“Today’s announcement of new training requirements for customs brokers is an important and long-awaited step forward in enhancing trade enforcement,” said Troy A. Miller, Senior Official Performing the Duties of Commissioner. “As the volume of global trade increases and global supply chains grow ever more complex, the role of the customs broker also evolves, necessitating that they remain up to date on emerging priorities and regulations.”
The new regulation, signed by Secretary of Homeland Security Alejandro N. Mayorkas, requires individual customs brokers to earn 36 hours of continuing education every three years on evolving customs rules and related U.S. trade laws in order for customs brokers to maintain a valid license.
“Each day, customs brokers facilitate the movement of an estimated 107,500 shipments worth $9.2 billion into the United States,” said AnnMarie R. Highsmith, Executive Assistant Commissioner for CBP’s Office of Trade. “These new requirements will ensure that customs brokers stay up to date on U.S. trade laws and regulations – building in another critical layer of protection against bad actors looking to take advantage of increased trade to hide illegal products that would directly harm consumers and the economy.”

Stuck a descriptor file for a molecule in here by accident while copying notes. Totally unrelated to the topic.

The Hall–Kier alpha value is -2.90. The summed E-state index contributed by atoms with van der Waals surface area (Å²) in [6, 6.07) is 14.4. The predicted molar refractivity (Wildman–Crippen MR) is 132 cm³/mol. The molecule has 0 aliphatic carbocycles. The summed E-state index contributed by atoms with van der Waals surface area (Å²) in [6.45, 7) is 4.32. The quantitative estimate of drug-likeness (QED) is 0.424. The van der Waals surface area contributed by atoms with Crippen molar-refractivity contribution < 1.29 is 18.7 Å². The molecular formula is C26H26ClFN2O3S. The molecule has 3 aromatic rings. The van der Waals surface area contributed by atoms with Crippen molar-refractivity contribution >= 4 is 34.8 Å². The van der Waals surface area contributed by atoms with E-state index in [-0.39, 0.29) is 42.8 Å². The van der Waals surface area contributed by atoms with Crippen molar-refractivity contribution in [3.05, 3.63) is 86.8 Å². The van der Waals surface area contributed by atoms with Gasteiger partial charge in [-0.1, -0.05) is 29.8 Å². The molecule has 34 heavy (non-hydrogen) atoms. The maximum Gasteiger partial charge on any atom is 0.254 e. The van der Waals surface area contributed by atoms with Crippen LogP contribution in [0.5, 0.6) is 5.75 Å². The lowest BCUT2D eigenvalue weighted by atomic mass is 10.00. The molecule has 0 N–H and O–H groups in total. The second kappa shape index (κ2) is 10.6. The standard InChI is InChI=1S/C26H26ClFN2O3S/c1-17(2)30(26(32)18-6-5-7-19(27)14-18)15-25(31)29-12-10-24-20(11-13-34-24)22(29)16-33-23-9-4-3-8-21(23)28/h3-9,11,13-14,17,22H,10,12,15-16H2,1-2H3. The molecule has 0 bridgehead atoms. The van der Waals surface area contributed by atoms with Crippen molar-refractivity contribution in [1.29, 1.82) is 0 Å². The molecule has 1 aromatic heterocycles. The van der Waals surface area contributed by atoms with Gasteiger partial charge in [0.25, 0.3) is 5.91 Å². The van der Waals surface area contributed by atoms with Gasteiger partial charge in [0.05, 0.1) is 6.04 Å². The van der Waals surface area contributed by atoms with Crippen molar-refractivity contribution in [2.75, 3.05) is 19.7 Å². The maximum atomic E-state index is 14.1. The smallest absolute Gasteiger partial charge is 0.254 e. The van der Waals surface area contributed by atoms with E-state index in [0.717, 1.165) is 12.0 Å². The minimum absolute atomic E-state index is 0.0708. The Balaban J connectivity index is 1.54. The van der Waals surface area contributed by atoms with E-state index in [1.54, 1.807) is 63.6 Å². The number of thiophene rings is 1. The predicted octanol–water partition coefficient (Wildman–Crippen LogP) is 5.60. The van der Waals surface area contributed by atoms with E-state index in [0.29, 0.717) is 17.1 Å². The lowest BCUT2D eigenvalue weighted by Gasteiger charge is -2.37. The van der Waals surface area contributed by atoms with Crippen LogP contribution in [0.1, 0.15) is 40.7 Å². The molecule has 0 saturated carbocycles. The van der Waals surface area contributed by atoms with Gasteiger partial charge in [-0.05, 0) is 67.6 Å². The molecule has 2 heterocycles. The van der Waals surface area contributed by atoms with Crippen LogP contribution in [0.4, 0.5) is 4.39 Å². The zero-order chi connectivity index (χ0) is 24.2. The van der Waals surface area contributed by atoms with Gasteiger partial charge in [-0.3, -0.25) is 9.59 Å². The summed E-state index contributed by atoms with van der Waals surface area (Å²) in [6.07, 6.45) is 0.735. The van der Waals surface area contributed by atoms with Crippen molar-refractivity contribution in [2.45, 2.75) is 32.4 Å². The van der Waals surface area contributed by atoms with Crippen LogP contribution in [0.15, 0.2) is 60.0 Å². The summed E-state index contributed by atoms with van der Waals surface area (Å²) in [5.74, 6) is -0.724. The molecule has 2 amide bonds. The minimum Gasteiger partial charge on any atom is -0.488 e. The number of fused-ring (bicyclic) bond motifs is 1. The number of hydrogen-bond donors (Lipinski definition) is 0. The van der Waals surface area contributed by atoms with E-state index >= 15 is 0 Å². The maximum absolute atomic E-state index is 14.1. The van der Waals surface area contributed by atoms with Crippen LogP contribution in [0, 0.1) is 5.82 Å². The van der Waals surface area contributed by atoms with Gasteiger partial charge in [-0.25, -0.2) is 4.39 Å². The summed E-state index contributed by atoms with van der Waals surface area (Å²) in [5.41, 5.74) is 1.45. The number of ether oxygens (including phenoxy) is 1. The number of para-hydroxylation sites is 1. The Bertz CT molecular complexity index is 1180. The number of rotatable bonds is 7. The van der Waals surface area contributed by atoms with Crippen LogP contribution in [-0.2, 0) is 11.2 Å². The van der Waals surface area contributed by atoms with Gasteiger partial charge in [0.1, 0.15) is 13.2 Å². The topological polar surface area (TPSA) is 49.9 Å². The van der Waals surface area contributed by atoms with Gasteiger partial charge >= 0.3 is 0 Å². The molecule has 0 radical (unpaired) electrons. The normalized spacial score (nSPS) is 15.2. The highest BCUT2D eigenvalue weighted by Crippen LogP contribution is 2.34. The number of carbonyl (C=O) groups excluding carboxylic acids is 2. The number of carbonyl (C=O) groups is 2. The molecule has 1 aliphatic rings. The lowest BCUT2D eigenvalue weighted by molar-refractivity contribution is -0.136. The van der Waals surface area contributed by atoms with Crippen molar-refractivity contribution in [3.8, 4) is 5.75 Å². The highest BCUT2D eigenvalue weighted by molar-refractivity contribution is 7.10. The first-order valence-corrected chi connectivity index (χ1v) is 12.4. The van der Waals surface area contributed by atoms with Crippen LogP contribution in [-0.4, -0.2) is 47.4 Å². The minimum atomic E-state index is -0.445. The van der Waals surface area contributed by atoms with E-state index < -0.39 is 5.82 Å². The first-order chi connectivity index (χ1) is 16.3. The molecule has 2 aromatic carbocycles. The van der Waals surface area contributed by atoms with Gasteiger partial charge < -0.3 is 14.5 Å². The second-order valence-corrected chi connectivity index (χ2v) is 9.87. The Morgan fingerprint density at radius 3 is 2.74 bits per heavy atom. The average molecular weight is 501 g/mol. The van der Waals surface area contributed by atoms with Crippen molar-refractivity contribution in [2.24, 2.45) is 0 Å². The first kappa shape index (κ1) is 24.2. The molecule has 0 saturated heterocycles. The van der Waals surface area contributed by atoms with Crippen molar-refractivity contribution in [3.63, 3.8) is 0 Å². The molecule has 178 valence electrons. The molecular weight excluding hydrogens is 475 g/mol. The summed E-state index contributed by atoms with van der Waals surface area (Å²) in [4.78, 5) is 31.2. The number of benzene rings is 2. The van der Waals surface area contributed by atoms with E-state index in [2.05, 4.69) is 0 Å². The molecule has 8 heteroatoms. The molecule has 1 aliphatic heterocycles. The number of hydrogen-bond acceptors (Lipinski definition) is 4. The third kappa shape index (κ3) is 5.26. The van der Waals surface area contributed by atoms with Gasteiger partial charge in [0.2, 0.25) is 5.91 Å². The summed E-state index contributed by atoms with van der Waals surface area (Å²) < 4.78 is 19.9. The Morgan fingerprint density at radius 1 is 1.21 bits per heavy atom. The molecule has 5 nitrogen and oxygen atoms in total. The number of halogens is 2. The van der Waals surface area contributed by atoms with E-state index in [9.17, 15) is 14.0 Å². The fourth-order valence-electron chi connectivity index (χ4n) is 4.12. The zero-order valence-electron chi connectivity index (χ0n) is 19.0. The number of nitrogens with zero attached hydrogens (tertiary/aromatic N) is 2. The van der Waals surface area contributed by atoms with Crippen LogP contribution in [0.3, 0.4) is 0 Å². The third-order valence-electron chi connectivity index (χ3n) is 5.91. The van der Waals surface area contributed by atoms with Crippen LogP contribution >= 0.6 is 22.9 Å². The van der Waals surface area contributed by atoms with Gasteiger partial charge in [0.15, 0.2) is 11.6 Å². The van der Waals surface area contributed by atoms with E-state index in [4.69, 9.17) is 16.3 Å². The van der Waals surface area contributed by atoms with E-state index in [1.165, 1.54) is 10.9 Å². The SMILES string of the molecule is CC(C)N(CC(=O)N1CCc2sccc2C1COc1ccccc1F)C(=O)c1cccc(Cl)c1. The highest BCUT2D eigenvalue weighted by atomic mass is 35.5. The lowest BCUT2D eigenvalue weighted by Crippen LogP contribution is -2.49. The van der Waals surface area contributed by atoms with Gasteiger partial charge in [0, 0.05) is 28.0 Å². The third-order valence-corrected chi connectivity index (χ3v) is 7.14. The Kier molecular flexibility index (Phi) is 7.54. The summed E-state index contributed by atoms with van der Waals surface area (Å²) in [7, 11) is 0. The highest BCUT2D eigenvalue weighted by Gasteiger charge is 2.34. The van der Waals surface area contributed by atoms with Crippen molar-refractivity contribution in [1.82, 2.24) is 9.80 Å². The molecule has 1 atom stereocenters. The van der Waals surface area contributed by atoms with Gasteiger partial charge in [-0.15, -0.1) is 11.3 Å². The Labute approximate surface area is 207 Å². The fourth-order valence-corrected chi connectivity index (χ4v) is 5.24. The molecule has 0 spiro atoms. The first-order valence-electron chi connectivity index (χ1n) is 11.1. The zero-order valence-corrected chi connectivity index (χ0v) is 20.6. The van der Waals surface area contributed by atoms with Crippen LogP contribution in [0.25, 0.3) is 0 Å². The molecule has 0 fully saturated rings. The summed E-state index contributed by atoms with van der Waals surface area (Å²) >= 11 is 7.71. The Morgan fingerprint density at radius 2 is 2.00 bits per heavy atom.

CBP will offer additional guidance on continuing education requirements for the upcoming 2024-2027 triennial status period and will provide information on course offerings through CBP and partner U.S. government agencies on a future date. CBP and partner government agencies will offer a variety of continuing education credits at no cost to customs brokers. Training and educational activities offered by a party other than CBP or a partner U.S. government agency will require approval by a CBP-selected accreditor.
CBP will publish information on the accreditation process in the near term on customs brokers page and will continue to communicate updates on the new requirements, when brokers can begin pursuing continuing education credits, and how many credits will be required for the upcoming 2024-2027 triennial period.